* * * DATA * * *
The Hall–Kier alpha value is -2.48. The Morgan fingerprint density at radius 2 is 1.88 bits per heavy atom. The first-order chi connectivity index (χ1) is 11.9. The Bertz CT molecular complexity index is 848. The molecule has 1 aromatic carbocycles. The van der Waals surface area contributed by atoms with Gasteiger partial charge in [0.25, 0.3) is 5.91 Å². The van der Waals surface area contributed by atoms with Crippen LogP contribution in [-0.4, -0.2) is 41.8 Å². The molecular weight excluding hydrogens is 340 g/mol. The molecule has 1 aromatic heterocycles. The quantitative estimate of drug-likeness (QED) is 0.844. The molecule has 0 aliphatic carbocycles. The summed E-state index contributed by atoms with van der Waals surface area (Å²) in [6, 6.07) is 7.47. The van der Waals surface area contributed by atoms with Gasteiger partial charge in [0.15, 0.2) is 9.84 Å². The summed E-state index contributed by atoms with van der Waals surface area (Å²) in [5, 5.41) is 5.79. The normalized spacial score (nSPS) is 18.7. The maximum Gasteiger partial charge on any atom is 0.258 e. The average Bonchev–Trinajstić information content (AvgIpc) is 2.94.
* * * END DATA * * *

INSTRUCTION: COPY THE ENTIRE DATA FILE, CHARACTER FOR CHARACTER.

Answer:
The Hall–Kier alpha value is -2.48. The Morgan fingerprint density at radius 2 is 1.88 bits per heavy atom. The first-order chi connectivity index (χ1) is 11.9. The Bertz CT molecular complexity index is 848. The molecule has 1 aromatic carbocycles. The van der Waals surface area contributed by atoms with Gasteiger partial charge in [0.25, 0.3) is 5.91 Å². The van der Waals surface area contributed by atoms with Crippen LogP contribution in [-0.4, -0.2) is 41.8 Å². The molecular weight excluding hydrogens is 340 g/mol. The molecule has 1 aromatic heterocycles. The quantitative estimate of drug-likeness (QED) is 0.844. The molecule has 0 aliphatic carbocycles. The summed E-state index contributed by atoms with van der Waals surface area (Å²) in [6, 6.07) is 7.47. The van der Waals surface area contributed by atoms with Gasteiger partial charge in [0.15, 0.2) is 9.84 Å². The summed E-state index contributed by atoms with van der Waals surface area (Å²) in [5, 5.41) is 5.79. The normalized spacial score (nSPS) is 18.7. The maximum Gasteiger partial charge on any atom is 0.258 e. The average Bonchev–Trinajstić information content (AvgIpc) is 2.94.